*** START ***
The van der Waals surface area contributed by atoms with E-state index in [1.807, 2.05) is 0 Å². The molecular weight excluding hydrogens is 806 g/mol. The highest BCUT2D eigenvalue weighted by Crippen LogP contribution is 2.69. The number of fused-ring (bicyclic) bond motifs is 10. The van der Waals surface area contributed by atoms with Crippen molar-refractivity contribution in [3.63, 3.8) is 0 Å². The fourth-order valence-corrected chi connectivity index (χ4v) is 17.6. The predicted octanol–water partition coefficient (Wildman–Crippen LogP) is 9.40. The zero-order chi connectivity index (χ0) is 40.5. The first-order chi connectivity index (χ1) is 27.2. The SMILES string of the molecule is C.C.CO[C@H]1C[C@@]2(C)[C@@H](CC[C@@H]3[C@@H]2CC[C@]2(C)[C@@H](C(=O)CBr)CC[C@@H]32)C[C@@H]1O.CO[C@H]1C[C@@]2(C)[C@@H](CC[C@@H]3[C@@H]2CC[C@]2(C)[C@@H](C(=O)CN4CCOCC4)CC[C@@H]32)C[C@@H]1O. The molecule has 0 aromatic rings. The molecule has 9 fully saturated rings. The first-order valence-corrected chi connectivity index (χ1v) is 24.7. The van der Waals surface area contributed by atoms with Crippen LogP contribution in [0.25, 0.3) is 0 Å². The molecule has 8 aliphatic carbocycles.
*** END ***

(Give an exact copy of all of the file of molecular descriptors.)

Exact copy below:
The van der Waals surface area contributed by atoms with E-state index in [1.807, 2.05) is 0 Å². The molecular weight excluding hydrogens is 806 g/mol. The highest BCUT2D eigenvalue weighted by Crippen LogP contribution is 2.69. The number of fused-ring (bicyclic) bond motifs is 10. The van der Waals surface area contributed by atoms with Crippen molar-refractivity contribution in [3.63, 3.8) is 0 Å². The fourth-order valence-corrected chi connectivity index (χ4v) is 17.6. The predicted octanol–water partition coefficient (Wildman–Crippen LogP) is 9.40. The zero-order chi connectivity index (χ0) is 40.5. The first-order chi connectivity index (χ1) is 27.2. The SMILES string of the molecule is C.C.CO[C@H]1C[C@@]2(C)[C@@H](CC[C@@H]3[C@@H]2CC[C@]2(C)[C@@H](C(=O)CBr)CC[C@@H]32)C[C@@H]1O.CO[C@H]1C[C@@]2(C)[C@@H](CC[C@@H]3[C@@H]2CC[C@]2(C)[C@@H](C(=O)CN4CCOCC4)CC[C@@H]32)C[C@@H]1O. The molecule has 0 aromatic rings. The molecule has 9 fully saturated rings. The first-order valence-corrected chi connectivity index (χ1v) is 24.7. The van der Waals surface area contributed by atoms with Crippen LogP contribution in [0.25, 0.3) is 0 Å². The molecule has 8 aliphatic carbocycles.